Things to buy: JaipurBlock printed clothes, camel skin accessories, wooden toys and puppets, kundan jewellery, blue pottery, silver jewellery and cotton fabrics of all types.

Attar, the fragrance from India

During ancient times when people wanted to freshen or liven up their rooms or wanted a soft lingering fragrance around them, they collected fresh sweet-smelling flowers in a basket and kept them in rooms, bathed in them or wore them in their hair or on their shoulder with a pin. Even now, some people keep dried flowers in cupboards and spices like kali mirchi, lavang etc tied in a small packet, to give clothes a fragrance of their own. Even barks of trees and leaves are placed in cupboards.
The art of extracting oil to create perfumes was acquired later. These attars are in great demand today, extracted from various oils and mixed with others to get wonderful smelling non alcohol-based perfumes. They come in sprays, roll-ons, or just dab-ons and are priced between Rs 50 to 10,000 for a mere 10 gm attar bottle.
Attar is a Persian word meaning fragrance, or essence, and is used to describe both the manufacture and application of these oils. Perfume describes a range of products that contain alcohol, heavily diluted with synthetic additives.
Attars are derived from plant extracts and have a range of rich scents. Although attars are simply individual oils, others may be composed of careful blends of various oils, resins and concentrates (two or more) and placed in a natural base oil.
Attar was first produced by the great Persian physician Hakim Ibn Sena (Avicenna in English). He was regarded as the greatest physician of his times, and used these for medicinal purposes. Attars include some individual essential oils, suitable for fragrance such as sandalwood, amber and patchouli. Sandalwood is both - an attar (used for its smell) and an essential oil. Attars can be blends of multiple oils, sometimes as many as 30 or 40 are blended together (a secret that many Attar-making families hold dear).
Traditional attars of India are rarely found in their pure form today. Often, they are adulterated with synthetic chemicals or more of the base oil to give it a distinct smell. Often, they are stretched with liquid paraffin and other substances. In the traditional process, various flowers, roots, herbs, spices, etc are hydro-distilled in copper vessels into a receiving vessel containing sandalwood oil.
A certain proportion of flowers or other aromatic plants are put into a copper vessel containing water, sealed and heated. Their aromatic vapours rise through bamboo pipes and pass into another copper vessel containing sandalwood oil, sitting below the larger distilling one.
Sandalwood oil is the base with which each extracted oil has to be mixed to give a distinct smell and whiff. These vapours condense, and after days of distillation, the water and oil separate, allowing most of the aromatic molecules to become adsorbed into the sandalwood oil.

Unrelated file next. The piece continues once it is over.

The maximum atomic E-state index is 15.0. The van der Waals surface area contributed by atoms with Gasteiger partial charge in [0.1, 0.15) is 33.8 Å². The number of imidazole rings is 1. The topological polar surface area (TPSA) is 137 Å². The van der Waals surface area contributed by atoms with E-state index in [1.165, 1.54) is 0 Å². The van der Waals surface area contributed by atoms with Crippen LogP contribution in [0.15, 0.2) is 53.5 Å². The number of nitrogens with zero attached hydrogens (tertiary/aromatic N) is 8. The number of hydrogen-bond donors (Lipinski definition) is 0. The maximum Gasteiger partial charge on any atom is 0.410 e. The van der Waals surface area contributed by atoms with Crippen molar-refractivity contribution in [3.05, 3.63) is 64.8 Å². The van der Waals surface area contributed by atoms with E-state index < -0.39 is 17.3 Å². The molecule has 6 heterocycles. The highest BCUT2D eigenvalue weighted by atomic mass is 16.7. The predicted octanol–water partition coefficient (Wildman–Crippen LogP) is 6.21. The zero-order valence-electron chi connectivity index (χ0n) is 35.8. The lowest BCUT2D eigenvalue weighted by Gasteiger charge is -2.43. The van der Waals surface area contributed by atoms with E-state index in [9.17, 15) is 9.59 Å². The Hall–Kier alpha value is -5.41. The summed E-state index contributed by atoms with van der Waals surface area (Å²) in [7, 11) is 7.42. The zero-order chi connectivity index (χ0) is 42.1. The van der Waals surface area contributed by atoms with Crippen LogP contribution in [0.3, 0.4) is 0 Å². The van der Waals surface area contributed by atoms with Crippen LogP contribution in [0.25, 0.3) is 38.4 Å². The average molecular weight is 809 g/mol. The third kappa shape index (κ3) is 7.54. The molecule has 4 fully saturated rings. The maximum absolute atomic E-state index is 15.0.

The water is decanted and added back to the distilling vessel for the next day’s distillation. The process, in the case of flowers like rose, jasmin, kewda, raat rani (night queen), is repeated for a minimum of 15 days until the sandalwood becomes totally saturated with the perfume of that particular flower. The process for making heena and amber is much more sophisticated and requires numerous other steps and as many as 60 natural ingredients go into their production, which takes months.
Great care is taken in maintaining the proper heat and pressure, so that the floral material suspended in water does not burn. As the proper pressure is reached, the flowers begin to release their aromatic chemicals and these pass along with the steam into the receiving copper vessel. As it gets warm, the water is changed in the water bath, since it is critical that it should stay cool for condensation to occur.
After four hours when the condensed material and sandalwood have filled the receiver, a new one is fixed and the process continues for another four hours. At the end of it, the process is stopped for the day and the two receivers are allowed to cool overnight before the oil and water. Once this occurs, the water is siphoned off and added to the cauldron for the distillation to take place.
The most expensive attar is rooh gulab, which said to have been discovered by Noorjehan, wife of Emperor Jehangir of the Mughal era. The story goes that she went for a morning bath and was delighted with the fragrance of the oily layer on the water which had been left overnight to cool. When distilled, it turned out to be rose attar. Old texts mention that the floral group primarily used for attar manufacture was rose, bela, jasmine, champa, molesari and tuberose, along with roots like vetiver and ginger. Sandal, cinnamon and aloe bark were also used. Heavy odours like musk, myrrh and ambergris, were also used with khus. Sandalwood oil forms the base as, during distillation, the original smell of sandalwood vanishes and the oil captures the fragrance of the flower.
Uses of attars
Place one drop of essential oil on a tissue and inhale (to ensure that you do not have a reaction to the oil.)
Use the steam inhalation and use up to 10 drops of oil. You can use a diffuser or lamp scent ring.
Add a few drops of oil to your laundry wash, drain, vacuum bag filter, or on a tissue for placement in your drawers.
You can add up to 20 drops to almond oil for a massage. Keep away from sensitive areas. (Do not apply essential oils to the skin without first diluting them).
Add them to your bath water and come out smelling lovely.
These oils can be used to make home-made lotions, facial toners, shampoos, perfumes, soaps, shower gels, and other natural products.
These essential oils come in very small bottles, commonly sold in 5ml, 10ml and 15ml sizes. The more expensive oils are common in sizes starting at 2ml and 1 dram sizes.
Although essential oils do not become rancid, they can deteriorate and lose their therapeutic benefit over time. Oils such as the citrus oils will oxidize and begin to lose their aroma and therapeutic properties. Some oils such as patchouli and sandalwood improve with the passage of time.
Avoid deterioration and protect the aromatic and therapeutic properties of your oils by keeping them in amber or cobalt blue bottles. Dark glass helps to keep out sunlight which can hasten deterioration. Essential oils should also be stored in a cool, dark place.
Some of the well known perfumers available in India are from Nemat Enterprises, AA Attarwala and Habib International.